Memorial Day Weekend 2015…
…Is there a better time to have meaningful conversations with the older–and the oldest–people in our lives?
Tum, Tum, tum-tum-tum.Tum, Tum, tum-tum-tum: The beat of drums–comes from outside our NYC apartment. Looking through the side window I catch a glimpse of the colors going by, carried by men in uniform. They are followed by a group of about 50 additional uniformed men, marching proud and tall. I learn these men have just placed the above wreaths of fresh flowers at a 1918 Memorial near an entrance to Central Park.
The commonality of experience, hardship, and sacrifice for country, is shared by countless families over countless years. Some memories lie deep within our elders–aging parents and grandparents and no doubt people who never married. Some memories may still haunt; some may never be spoken of. We know this from movies and books we’ve read, if we haven’t experienced it in our own families.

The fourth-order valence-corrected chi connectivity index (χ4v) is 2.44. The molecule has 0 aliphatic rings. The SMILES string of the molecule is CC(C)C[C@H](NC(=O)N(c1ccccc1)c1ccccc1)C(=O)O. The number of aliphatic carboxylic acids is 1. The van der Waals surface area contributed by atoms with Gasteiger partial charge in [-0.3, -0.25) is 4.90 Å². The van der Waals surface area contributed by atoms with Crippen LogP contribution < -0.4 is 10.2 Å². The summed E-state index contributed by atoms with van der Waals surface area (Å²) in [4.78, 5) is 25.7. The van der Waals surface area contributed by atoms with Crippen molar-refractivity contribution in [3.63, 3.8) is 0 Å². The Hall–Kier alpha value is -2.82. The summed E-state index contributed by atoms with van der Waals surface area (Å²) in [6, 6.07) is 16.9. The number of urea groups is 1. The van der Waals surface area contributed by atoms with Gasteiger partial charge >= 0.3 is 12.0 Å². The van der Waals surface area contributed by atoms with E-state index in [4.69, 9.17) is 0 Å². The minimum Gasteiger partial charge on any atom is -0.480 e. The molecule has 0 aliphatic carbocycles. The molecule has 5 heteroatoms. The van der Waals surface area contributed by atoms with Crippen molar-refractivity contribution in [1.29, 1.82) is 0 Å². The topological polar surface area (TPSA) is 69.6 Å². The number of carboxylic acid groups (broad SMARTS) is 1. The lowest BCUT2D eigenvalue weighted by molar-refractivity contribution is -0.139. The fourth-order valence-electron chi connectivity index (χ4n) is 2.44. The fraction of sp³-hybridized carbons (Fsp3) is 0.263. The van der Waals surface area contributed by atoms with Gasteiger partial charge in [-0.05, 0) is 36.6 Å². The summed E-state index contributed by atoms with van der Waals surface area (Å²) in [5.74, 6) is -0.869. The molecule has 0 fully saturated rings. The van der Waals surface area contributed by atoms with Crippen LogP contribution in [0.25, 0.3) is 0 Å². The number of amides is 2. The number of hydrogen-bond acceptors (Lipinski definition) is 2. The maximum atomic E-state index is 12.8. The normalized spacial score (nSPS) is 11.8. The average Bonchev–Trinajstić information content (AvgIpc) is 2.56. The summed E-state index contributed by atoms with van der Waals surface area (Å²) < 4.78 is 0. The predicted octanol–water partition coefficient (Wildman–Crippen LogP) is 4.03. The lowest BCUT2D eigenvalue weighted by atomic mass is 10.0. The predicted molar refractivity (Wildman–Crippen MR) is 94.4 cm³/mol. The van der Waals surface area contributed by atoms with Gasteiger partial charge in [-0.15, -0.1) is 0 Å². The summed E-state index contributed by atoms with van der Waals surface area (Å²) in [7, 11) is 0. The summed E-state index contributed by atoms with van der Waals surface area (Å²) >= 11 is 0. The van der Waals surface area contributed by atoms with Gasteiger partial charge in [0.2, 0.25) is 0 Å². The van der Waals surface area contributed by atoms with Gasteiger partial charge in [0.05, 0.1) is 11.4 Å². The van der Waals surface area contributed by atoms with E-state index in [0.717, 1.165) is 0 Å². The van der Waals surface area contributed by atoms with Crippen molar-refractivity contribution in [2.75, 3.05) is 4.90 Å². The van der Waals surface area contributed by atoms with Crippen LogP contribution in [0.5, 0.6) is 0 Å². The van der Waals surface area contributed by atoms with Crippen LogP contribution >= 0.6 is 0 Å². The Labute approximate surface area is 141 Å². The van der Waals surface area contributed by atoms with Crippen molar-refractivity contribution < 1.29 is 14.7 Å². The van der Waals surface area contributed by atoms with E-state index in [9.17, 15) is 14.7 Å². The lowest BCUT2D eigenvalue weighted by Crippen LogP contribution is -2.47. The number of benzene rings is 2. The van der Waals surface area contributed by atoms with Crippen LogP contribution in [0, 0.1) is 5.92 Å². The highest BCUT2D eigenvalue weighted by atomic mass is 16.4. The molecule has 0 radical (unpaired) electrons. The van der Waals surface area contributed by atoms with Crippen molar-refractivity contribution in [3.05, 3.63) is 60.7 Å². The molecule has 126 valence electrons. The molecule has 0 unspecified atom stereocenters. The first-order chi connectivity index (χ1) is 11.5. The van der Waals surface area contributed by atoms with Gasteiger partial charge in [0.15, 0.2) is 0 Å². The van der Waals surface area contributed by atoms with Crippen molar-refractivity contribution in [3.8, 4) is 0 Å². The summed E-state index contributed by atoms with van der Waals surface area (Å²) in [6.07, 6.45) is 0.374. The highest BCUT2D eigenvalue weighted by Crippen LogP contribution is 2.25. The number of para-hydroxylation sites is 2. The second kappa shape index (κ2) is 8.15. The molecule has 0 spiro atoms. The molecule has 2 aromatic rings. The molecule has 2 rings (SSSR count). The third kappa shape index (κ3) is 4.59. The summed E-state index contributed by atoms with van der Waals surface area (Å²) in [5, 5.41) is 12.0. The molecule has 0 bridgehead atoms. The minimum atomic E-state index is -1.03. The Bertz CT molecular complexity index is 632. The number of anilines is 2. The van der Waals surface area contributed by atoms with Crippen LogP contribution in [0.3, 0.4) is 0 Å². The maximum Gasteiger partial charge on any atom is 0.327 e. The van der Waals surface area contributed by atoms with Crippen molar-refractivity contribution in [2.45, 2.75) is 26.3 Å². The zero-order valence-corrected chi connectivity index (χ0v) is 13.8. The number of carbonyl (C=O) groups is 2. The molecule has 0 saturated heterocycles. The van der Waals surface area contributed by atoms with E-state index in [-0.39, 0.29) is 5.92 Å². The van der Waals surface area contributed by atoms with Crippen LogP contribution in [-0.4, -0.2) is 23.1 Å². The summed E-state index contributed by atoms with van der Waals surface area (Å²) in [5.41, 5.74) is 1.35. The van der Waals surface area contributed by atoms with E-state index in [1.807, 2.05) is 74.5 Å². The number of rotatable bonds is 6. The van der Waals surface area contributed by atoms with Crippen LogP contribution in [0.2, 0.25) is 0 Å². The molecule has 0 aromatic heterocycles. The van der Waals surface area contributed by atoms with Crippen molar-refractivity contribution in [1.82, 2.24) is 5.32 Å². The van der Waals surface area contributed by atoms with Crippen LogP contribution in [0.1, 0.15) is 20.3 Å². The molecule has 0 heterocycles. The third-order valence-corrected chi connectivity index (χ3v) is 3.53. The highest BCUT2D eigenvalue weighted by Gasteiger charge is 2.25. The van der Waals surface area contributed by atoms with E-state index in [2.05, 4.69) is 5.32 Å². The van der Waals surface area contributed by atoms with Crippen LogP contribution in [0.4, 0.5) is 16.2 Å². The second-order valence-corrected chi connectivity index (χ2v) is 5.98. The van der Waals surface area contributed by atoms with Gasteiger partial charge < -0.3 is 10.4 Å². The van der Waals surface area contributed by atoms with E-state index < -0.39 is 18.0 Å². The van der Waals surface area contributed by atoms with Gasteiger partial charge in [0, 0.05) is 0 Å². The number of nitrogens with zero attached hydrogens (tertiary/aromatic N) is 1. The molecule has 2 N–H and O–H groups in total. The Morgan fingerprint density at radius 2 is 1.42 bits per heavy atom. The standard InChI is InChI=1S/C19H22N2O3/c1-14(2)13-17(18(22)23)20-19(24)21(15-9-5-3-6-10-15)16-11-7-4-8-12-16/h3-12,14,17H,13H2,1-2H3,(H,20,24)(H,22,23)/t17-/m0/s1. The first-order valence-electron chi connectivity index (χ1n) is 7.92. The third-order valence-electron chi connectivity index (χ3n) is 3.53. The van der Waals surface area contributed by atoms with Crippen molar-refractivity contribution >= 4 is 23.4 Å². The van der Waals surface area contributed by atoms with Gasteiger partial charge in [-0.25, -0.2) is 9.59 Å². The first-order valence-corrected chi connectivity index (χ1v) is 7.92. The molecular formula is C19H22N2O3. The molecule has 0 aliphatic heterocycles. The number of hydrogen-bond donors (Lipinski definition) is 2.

Never-the-less there’s a positive for those of us with aging friends and family members as well as those for whom we’re caregivers if these elders like to talk about the past. It’s the opportunity to ask them meaningful questions that convey genuine interest in them and in their past. It’s something that becomes more precious and more rare, as their contemporaries–with whom they’ve shared a commonality of experiences–die or move away.
The inability to have conversations with people who share the commonality of place and time is a significant loss. And how many younger people have real interest in, or take the time to listen to memories of the past?
The Veterans from World War II die each day. Viet Nam and Korean War Veterans are, themselves, now senior citizens…aging parents and grandparents. Memorial Day weekend offers another opportunity to raise feelings of self-worth in these elders by honoring them with our genuine interest in their service to our country.
Note: Click photos to enlarge